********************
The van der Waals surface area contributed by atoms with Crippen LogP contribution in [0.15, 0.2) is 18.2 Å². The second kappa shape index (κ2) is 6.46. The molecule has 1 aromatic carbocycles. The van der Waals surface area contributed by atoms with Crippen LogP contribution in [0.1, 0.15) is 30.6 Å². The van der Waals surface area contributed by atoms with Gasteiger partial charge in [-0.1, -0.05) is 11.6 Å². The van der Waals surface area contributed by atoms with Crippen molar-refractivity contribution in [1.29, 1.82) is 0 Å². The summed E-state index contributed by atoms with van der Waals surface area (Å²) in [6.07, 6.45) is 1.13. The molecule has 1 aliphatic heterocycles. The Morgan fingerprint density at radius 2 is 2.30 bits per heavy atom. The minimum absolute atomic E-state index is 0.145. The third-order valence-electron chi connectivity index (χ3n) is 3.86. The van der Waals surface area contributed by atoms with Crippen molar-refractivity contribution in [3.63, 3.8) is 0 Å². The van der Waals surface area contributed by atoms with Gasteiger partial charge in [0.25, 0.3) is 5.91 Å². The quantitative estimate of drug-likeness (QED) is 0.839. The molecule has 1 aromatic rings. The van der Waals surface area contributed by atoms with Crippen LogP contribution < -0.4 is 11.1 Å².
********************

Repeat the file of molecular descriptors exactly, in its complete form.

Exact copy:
The van der Waals surface area contributed by atoms with Crippen LogP contribution in [0.15, 0.2) is 18.2 Å². The second kappa shape index (κ2) is 6.46. The molecule has 1 aromatic carbocycles. The van der Waals surface area contributed by atoms with Crippen LogP contribution in [0.1, 0.15) is 30.6 Å². The van der Waals surface area contributed by atoms with Gasteiger partial charge in [-0.1, -0.05) is 11.6 Å². The van der Waals surface area contributed by atoms with Crippen molar-refractivity contribution in [1.29, 1.82) is 0 Å². The summed E-state index contributed by atoms with van der Waals surface area (Å²) in [6.07, 6.45) is 1.13. The molecule has 1 aliphatic heterocycles. The Morgan fingerprint density at radius 2 is 2.30 bits per heavy atom. The minimum absolute atomic E-state index is 0.145. The third-order valence-electron chi connectivity index (χ3n) is 3.86. The van der Waals surface area contributed by atoms with Crippen molar-refractivity contribution in [3.63, 3.8) is 0 Å². The van der Waals surface area contributed by atoms with Gasteiger partial charge in [0.25, 0.3) is 5.91 Å². The quantitative estimate of drug-likeness (QED) is 0.839. The molecule has 1 aromatic rings. The van der Waals surface area contributed by atoms with Crippen LogP contribution < -0.4 is 11.1 Å².